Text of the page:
That scenario was definitely a life and death situation. What do I do, WikiHow? WHAT DO I DO?


STEP 9. Be kind to your children and they will learn to treat you and others kindly by your example. Your example will be helpful to your children throughout their life. They will also have learned to make wise choices by the choices you allowed them to make. Now they will be kind to their children and teach them to make wise choices.

Now start going all clairvoyant on your kid and read his mind. After you have found out what the hell they are thinking, write a WikiHow feature on it – complete with weird and inappropriate cartoon drawings.

I agree with this tip. One hundred percent. Be kind to your pet rat. Sorry, child. I keep forgetting.

Can I still call him Splinter?


STEP 10. Be kind to yourself. It can be very hard to be patient sometimes in a world where teaching Mozart in the womb and expectations of exemplary behavior from preschool are considered the norm.

If all else fails, pray. It’s your only hope now.

This image is one I can relate to. Except I am a little more ‘frantic’ breathing and my knuckles are more clenched. I am also not surrounded in pink softness, and I don’t have that green top. My hair is heaps more messy bun-like and I am usually a lot more flushed and sweaty. Actually, this image is completely the opposite of what I am normally doing. I retract my original statement. This image has nothing to do with me.


STEP 11. Love being with children. Sometimes our greatest impatience arises when we allow our own endeavors such as work, personal pursuits, hobbies, sports, etc., to get in the way of spending time with children.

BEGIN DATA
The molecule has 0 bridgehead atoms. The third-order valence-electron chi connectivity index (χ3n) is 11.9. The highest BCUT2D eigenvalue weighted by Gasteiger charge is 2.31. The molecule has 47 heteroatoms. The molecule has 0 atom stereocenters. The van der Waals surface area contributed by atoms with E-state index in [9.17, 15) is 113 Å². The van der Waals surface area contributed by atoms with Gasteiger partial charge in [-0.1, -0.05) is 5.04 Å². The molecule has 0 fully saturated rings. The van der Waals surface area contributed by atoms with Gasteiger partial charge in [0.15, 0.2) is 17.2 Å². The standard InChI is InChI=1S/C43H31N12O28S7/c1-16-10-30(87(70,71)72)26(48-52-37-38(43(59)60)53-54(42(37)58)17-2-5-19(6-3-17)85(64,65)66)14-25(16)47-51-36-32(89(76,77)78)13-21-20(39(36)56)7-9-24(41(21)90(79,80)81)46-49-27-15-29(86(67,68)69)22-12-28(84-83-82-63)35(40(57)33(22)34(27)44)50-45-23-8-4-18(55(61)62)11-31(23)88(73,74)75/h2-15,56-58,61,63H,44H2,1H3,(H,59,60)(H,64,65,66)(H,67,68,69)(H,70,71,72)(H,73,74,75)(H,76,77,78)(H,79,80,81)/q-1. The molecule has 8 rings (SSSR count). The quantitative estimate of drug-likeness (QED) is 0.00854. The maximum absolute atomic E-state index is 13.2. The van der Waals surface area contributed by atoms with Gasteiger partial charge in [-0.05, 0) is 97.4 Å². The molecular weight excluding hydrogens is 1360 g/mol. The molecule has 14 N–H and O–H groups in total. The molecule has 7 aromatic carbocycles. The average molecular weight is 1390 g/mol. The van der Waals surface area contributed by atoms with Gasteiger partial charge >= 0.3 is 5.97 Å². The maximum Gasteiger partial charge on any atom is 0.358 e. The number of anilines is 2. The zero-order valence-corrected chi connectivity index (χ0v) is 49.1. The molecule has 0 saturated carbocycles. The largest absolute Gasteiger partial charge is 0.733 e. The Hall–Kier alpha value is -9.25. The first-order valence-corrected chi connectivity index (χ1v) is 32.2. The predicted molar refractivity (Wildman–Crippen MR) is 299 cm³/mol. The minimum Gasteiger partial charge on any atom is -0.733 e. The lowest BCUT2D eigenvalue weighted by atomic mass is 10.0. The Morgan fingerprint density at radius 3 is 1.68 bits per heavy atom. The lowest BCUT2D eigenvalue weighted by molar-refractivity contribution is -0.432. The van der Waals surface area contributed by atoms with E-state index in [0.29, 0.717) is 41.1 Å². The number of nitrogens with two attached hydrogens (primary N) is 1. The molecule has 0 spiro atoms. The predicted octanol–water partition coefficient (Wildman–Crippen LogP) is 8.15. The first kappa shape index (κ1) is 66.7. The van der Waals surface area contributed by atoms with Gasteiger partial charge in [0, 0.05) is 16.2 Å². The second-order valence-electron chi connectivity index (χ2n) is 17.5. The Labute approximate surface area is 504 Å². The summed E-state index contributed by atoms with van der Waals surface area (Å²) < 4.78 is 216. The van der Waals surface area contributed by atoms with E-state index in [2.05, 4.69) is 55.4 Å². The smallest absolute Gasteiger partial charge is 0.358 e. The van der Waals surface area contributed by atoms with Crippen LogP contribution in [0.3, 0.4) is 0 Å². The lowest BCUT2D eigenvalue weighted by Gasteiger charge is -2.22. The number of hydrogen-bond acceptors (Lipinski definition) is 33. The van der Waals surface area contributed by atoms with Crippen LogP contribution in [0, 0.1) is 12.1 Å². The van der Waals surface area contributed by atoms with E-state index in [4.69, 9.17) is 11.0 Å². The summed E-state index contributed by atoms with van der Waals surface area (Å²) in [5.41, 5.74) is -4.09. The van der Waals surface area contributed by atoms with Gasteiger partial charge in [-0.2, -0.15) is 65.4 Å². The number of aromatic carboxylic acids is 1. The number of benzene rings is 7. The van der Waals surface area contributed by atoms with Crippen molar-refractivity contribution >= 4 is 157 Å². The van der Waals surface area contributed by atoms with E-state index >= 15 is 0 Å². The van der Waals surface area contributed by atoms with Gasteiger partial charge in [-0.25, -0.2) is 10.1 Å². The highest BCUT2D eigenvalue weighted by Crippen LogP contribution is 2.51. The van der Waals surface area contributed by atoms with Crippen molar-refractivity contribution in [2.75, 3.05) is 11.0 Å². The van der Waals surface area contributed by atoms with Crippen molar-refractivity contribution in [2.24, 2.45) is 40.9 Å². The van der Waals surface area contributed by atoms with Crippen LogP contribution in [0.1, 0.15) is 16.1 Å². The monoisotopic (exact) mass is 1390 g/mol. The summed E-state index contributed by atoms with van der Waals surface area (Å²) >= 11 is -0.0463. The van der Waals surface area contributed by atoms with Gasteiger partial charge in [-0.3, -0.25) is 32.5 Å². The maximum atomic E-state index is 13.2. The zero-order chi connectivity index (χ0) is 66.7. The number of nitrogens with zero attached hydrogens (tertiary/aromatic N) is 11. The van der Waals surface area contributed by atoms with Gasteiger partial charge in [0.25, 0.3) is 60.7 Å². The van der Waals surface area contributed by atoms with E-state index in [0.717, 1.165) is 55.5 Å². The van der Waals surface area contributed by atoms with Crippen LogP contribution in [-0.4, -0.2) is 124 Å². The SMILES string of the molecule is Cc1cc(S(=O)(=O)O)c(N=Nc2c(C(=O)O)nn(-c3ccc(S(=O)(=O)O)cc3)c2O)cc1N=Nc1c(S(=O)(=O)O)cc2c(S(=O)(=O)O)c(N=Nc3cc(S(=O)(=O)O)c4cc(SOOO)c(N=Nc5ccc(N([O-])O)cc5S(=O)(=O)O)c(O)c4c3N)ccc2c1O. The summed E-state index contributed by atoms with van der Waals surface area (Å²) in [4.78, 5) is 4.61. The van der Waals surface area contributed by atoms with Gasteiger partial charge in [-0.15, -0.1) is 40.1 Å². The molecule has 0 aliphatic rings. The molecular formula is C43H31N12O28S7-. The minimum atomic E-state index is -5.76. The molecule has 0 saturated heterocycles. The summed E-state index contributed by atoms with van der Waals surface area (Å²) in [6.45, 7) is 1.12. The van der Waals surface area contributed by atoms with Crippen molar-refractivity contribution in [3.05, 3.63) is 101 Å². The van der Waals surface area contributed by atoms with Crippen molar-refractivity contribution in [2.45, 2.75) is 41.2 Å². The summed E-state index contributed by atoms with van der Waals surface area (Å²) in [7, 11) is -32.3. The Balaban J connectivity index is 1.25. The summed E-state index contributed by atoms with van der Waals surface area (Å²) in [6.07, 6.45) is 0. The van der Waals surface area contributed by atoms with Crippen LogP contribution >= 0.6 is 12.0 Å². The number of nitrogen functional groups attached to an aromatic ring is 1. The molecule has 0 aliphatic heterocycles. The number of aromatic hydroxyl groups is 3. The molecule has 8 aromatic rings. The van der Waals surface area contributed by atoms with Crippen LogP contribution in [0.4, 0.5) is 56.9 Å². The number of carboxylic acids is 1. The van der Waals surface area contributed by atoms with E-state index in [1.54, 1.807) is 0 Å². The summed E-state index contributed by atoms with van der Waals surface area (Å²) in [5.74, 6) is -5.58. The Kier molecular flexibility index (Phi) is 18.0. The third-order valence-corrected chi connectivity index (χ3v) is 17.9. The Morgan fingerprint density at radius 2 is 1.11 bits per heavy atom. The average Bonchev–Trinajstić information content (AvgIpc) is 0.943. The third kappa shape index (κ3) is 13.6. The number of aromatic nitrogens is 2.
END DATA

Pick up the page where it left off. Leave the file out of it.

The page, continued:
Seductive girl is still ‘eyeing off’ boy sitting next to her. Except he got changed, into something even more grandpa-ish. And chick in the back is letting everyone know that she doesn’t wear deodorant while she is sweating it up.

Hey, I love being with my child. It’s the patience part that is testing me. I have learnt nothing by these tips, except to dress badly, read minds, pray, demand my child cook me something, treat him like a human and not a pet rodent, and encourage my kid to join a terrorist group.

Again, you have outdone yourselves WikiHow. Thanks for the laugh.

How are your kids and patience? Do you feel that they need to hold a rifle to learn?
Isn’t WikiHow just the coolest and funniest site?

Let me know in the Comments section below.

Love (as Reeve says),


p.s. I actually think it’s quite normal for kids to be impatient with things. Yes, they need to learn how to not get so frustrated, and that is definitely up to us parents to teach them. I just don’t think a fully loaded rifle is the way to go. Unless you are ‘that’ kind of parent.

Linking up with Essentially Jess for #IBOT






Emma from over at Life, Kids and a Glass of Red has kindly contributed as a Guest Poster today. Have a read and a laugh at the latest ‘public shaming’ she received…..all over a freaking gold fish.


judgemental lookYou’ve heard of parents being shamed and judged – the term “mummy shaming” is thrown around in the media every other day. Parents are shamed for what they wear to drop their kids off at school, and what they pack in their child’s lunch box. Well, its just been taken to a whole new level.

I was recently shamed and judged over goldfish. Yes, goldfish.

Here’s how it played out.

Negotiate with seven year old and agree to allow him to have two pet goldfish if he can listen regularly and do the jobs he is supposed to do without me sounding like a broken record. I’m already happy to have pet fish in the house and figure if I can get some behaviour modification sorted in the process, well that’s just a bonus.

He’s super excited and motivated to get his fish. Names are already picked out – inspired by Star Wars, of course.